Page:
The Daughter Chronicles

Saturday, May 31, 2014

More orthodontic news!

Norah got braces this week, and she's ... well, not exactly happy about it, but not exactly unhappy about it, either. The orthodontist debated about giving her a second expander or putting braces on, and he finally decided on the latter. He's not sure how long she'll have to have them on - we're going back in six weeks to get a check-up, and I assume he'll know more then. She was pretty good, all things considered - she had to have that plastic thing that keeps your mouth open in for about 45 minutes, and it was getting pretty annoying, but she handled it like a trooper. Her lips got a bit dry, but such is life. It's funny seeing all the things that we're used to happen to someone for the first time - she's had dental examinations before, of course, but they're usually pretty quick. This was the first time she'd had to endure a lengthy invasive presence, dentally-wise, and she liked it about as much as the rest of us do. But she was perfectly fine with it. She's been brushing diligently after every meal, because she's obsessed with keeping food out of them (unlike her father, who didn't care about that crap when he had braces - I kept them clean, but not as clean as they should have been). They ached a bit for a day or so, but it seems like they've gotten better. She just has to figure out which foods are too cold to eat, because cold on metal is never good.

Krys, of course, thinks she's the only person in the world who's cute even with braces, but that's because she's Norah's mommy. She still looks like a kid in braces, which is not the best look. But she's still a cutie!

The journey to straighter teeth continues!!!!

Wednesday, May 28, 2014

Wacky third-graders are wacky

I mentioned a while back that I was teaching a class on artistic masterpieces in the third-grade classes at Norah's school. Well, since the school year is over, my responsibilities are over, and I had a grand time. The kids seemed to enjoy it, too. When I went to Norah's school on the final day of school, a bunch of kids wanted me to sign their yearbooks. One of the other parents who was there said, "You're like a rock star!" Yes, probably because my maturity level is about at the same place as a third-grader's. But that's neither here nor there!

The teachers had the kids write thank-you letters to me (this year, the kids learned how to write letters, which is charmingly quaint in the 21st century), and they were quite the hoot. Here are some of the better phrases and other such stuff in the letters:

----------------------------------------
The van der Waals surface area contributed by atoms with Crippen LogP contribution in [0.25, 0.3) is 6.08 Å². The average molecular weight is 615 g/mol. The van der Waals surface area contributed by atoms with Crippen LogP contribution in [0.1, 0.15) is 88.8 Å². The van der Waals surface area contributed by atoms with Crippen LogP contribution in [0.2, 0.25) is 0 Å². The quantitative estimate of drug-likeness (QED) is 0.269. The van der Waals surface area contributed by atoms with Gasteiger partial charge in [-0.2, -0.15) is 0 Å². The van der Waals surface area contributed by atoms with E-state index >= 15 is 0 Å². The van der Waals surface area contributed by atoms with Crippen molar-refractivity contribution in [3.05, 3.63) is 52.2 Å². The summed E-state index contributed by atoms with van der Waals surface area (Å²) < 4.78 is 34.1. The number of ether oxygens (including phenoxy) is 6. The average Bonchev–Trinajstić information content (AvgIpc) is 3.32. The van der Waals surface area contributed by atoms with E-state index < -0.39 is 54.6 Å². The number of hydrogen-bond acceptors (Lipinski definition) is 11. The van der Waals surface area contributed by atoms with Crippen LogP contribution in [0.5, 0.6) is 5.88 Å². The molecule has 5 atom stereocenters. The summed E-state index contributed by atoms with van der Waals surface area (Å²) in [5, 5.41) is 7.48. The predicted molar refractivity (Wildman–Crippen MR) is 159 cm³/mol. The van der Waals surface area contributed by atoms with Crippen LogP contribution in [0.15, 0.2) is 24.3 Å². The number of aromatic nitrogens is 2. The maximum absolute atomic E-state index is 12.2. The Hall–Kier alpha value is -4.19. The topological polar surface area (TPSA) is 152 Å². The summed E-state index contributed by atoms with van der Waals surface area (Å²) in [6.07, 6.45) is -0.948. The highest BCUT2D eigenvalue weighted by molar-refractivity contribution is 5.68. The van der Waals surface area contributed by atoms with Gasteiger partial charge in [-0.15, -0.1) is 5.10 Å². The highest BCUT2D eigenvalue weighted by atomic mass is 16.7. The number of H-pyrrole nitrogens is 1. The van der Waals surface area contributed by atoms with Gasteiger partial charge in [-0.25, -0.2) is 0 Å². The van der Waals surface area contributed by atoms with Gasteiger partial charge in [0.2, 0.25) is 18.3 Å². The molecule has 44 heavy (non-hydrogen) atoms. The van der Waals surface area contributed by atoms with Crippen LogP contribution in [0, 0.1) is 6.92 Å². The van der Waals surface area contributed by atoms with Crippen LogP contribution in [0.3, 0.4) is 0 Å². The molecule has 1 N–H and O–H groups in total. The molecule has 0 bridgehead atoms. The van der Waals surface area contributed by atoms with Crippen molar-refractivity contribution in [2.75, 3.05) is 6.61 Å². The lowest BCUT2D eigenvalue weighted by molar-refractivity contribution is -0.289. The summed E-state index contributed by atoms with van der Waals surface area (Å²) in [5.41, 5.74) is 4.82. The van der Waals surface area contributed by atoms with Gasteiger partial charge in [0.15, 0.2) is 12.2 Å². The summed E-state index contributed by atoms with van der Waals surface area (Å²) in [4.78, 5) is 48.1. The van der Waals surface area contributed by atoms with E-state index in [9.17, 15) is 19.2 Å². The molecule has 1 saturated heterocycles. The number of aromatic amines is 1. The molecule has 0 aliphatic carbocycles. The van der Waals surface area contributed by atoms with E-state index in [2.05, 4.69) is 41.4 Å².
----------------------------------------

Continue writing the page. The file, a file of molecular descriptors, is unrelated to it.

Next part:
First, this very nice child began her letter this way:

Yeah, that's my daughter. I laughed and asked her why she addresses it to "Mr. Burgas," and she said, "I was trying to be respectful!" Norah is awesome.

At the bottom of the paper, there was an owl wearing a beret and holding a paint brush. Most of the kids colored him in, but some, as you can see, went a but further.

"I'm saying one of the funnyest because my dad is the funnyest." I'm sure his dad will be happy his son didn't throw him under the bus.

Both teachers helped the kids out by giving them ideas about what to write about, and as you can see, Norah's teacher happened to mention that I was on time, which the kids ran with. Norah's teacher had a wry sense of humor, so I like to imagine she was joking when she said this, but I've learned many things about kids in the past decade, and one of them is that elementary school kids don't get sarcasm. She may have meant it, but if she didn't, the kids wouldn't have made the distinction. But hey - I was on time!

This girl always wanted to know if the artists were married, if they had any kids, and how they died. When we were in training for this job (we had to get trained, you know!), the trainer said that kids always wanted to know those things. I said it was going to be hard when every artist ever is either gay or had many affairs and they all died of syphilis, but such is life. This girl was exactly what the trainer was talking about. She was obsessed with knowing those things!